Eco-Justice Ministries  

Eco-Justice Notes
The E-mail Commentary from Eco-Justice Ministries

Mindful of Fear
distributed 5/3/02 - ©2002

Last week, I learned a vivid lesson about fear.

I was on a long-anticipated backpacking trip to the Grand Canyon. All of us in the group are capable hikers who wanted to experience the solitude of the canyon's backcountry. And so we chose one of the most demanding trails in the park -- not to prove how tough we are, but to steer clear of the crowded routes and the noise of helicopter tours.

I knew the trip would be hard, both physically and psychologically. It turned out to be easier on my body than I expected, but harder on my mind.

Two sections of the trail were especially difficult for me. On the first day, a 1/2 mile long section of the poor-quality trail runs along a steep, gravely slope, about 40 feet uphill from a 500 foot cliff. We'd all read about a hiker who slipped on that part of the trail, slid half-way to the edge, and was stopped by crashing into boulder -- breaking her ankle and saving her life.

Day 2 had a stretch that follows a 2 foot wide rock shelf for a hundred yards or so. The right side of that shelf drops directly into a 300 foot vertical fall.

Long before reaching those trail sections, my mind dwelt on the risks they posed. When I finally came to each place, I leaned my forehead on my walking sticks, and announced to the world, "I can't do this."

Both times, I finally did do it -- slowly, carefully, looking only at the next 5 feet of the trail, and with a knot in my guts, sweat on my palms, and prayers on my lips.

On the second day, after I inched my way across the rock shelf, another member of our group came to the same spot, sat down with his feet dangling over the edge, and changed the film in his camera. Then he strolled across the section that had turned me to jelly.

The fear was in my head. It was powerful and real, and almost entirely of my own making. It lived in the back (or front) of my mind for most of the trip, and it profoundly shaped the experience.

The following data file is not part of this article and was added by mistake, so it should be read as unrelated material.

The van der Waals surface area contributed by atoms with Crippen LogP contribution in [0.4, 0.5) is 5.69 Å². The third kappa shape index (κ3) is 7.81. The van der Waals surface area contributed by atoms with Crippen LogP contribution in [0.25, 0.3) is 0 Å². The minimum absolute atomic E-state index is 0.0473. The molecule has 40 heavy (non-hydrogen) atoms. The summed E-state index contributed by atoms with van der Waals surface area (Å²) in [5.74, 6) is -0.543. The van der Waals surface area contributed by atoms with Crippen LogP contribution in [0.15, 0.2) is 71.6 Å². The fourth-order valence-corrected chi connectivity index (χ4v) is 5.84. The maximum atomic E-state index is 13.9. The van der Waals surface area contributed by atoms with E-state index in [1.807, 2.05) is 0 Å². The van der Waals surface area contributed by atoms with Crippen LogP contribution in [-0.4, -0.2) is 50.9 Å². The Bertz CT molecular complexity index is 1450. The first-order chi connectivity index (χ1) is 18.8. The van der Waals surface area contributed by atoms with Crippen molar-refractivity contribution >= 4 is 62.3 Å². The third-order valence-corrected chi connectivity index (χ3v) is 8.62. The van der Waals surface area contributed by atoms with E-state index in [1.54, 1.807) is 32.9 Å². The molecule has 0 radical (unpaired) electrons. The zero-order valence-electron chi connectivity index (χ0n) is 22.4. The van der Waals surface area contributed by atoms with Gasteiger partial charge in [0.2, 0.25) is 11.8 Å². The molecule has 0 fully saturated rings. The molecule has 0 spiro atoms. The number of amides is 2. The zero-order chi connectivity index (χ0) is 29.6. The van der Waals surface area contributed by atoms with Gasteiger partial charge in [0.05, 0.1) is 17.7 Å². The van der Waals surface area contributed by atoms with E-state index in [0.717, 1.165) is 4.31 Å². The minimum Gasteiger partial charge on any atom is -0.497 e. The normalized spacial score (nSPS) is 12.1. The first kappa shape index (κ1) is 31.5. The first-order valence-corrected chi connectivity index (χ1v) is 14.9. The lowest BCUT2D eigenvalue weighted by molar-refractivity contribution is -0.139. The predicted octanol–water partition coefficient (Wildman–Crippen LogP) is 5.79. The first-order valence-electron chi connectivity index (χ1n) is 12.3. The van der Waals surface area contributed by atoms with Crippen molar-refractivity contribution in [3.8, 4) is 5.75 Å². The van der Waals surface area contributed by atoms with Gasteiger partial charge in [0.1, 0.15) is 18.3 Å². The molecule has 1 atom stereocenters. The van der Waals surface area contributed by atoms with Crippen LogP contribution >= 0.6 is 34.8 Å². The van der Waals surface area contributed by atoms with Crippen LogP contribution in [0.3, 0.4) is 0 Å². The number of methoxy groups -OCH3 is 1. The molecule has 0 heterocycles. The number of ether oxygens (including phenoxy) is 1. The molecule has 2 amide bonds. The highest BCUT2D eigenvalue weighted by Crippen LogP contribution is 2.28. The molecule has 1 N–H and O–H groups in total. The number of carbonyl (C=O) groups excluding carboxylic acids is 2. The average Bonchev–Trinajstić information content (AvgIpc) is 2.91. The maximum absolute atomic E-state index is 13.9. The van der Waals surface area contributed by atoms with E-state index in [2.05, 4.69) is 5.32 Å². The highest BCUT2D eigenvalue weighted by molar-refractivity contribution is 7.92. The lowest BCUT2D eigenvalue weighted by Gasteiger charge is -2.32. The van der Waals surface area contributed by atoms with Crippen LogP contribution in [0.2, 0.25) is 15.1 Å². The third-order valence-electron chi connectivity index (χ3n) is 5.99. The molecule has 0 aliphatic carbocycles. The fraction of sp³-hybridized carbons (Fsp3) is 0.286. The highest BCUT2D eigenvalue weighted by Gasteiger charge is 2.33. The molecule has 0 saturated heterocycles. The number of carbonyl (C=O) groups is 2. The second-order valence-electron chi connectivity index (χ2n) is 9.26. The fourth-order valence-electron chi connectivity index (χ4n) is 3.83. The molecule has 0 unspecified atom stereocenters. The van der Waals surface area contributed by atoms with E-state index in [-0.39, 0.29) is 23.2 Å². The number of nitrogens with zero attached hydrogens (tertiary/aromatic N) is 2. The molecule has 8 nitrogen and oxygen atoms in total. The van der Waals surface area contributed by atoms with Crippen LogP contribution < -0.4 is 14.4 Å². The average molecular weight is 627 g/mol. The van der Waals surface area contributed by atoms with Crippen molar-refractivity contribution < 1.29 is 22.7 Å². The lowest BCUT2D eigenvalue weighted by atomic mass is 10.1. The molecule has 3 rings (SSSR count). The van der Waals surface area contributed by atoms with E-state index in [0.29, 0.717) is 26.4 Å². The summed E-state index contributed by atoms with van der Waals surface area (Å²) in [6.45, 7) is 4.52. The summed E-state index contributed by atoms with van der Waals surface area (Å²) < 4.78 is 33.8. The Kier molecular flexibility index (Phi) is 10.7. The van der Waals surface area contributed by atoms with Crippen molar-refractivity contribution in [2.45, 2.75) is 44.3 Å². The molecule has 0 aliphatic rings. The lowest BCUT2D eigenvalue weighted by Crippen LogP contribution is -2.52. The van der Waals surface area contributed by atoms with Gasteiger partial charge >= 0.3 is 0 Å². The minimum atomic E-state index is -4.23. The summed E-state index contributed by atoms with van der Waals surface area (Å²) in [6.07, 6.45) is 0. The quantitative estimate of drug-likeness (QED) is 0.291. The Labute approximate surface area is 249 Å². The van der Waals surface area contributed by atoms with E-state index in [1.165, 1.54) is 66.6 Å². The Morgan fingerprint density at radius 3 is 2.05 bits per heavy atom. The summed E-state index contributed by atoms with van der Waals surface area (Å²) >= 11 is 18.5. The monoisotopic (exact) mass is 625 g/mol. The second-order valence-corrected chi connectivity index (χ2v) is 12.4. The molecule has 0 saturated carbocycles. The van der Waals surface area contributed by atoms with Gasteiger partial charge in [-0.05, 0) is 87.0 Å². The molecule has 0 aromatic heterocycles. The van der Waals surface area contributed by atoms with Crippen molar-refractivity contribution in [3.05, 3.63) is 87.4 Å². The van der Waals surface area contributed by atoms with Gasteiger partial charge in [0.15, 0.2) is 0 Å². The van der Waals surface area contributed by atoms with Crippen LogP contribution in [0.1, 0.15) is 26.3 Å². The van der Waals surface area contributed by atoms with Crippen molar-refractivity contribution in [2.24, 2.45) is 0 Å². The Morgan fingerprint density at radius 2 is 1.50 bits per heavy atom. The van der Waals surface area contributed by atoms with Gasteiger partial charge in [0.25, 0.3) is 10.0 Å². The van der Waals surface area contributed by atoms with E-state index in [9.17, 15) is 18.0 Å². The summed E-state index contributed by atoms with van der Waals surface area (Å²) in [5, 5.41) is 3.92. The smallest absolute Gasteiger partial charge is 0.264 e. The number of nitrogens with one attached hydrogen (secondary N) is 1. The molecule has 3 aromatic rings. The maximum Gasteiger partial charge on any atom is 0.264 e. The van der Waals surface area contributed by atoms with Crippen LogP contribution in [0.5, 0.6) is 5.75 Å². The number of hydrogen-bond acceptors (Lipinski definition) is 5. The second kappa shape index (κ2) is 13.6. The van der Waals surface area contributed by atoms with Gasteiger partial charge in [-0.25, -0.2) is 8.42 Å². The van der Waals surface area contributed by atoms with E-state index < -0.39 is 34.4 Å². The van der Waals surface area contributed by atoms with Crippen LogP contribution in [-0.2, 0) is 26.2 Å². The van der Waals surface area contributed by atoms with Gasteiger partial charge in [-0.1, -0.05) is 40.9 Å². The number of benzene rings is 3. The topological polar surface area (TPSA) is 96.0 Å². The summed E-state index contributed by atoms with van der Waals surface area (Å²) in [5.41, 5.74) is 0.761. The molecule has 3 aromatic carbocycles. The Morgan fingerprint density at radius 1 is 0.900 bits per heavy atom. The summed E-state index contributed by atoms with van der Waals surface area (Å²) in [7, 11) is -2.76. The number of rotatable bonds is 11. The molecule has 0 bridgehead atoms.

Yes, the trail was hard. There were places that took real concentration and care. There were other places that could be very dangerous only for someone who can't walk down a sidewalk without stumbling onto the grass. But, in my fear, I reacted the same way to both parts of the trail.

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Part of the message that Eco-Justice Ministries brings to churches has to do with addressing pastoral issues. We are aware that powerful emotions -- such as grief, guilt, hopelessness and fear -- can paralyze people in their attempts to do the right thing for the environment and for social justice.

Some of our fears, of course, are appropriate and realistic. A woman's fear of an abusive husband. The fear of being laid off by a company that has been driven to financial ruin by stock manipulation. They have to do with very real threats to life and livelihood. The problem is in the situation, not the mind of the beholder.

But other fears are more products of our mind than of the situation. Giving in to those fears can keep us from achieving our dreams, and can even place us at greater risk. A few examples:

  • Fear of what might be found can keep people from exploring the realities of a potentially dangerous situation. We've seen it in people who don't go to the doctor to check out a lump or chest pain. It is there in those who don't want to know about the dangers of their tap water or lawn chemicals.

  • Fear can keep people from speaking up about their beliefs and convictions. They laugh at a racially offensive joke. They don't argue with a co-worker's ignorant comment about immigrants. They don't call or write their Senators about legislation that is critical to environmental protection or social justice.

  • Fear keeps people from looking at options. It seems that the United Auto Workers so fears the loss of lucrative jobs making SUVs that they don't explore what options exist for employment in making other sorts of cars. Communities built around a single industry -- logging, fishing, oil or ranching -- cling to that way of life rather than explore a more diversified and sustainable economy.

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The group hiking with me accepted and understood my fears, even though they did not share them. They helped me through my fear, and into action. There was no ridicule, no trying to talk me out of it. They encouraged me, and guided me through the tough spots.

The same can be true of the church in guiding folk through the paralyzing fears of their lives. With love and encouragement, we can help our members deal creatively and effectively with the situations they now fear. That is a healing ministry for our people, and an empowering ministry for our communities.


Peter Sawtell
Executive Director
Eco-Justice Ministries

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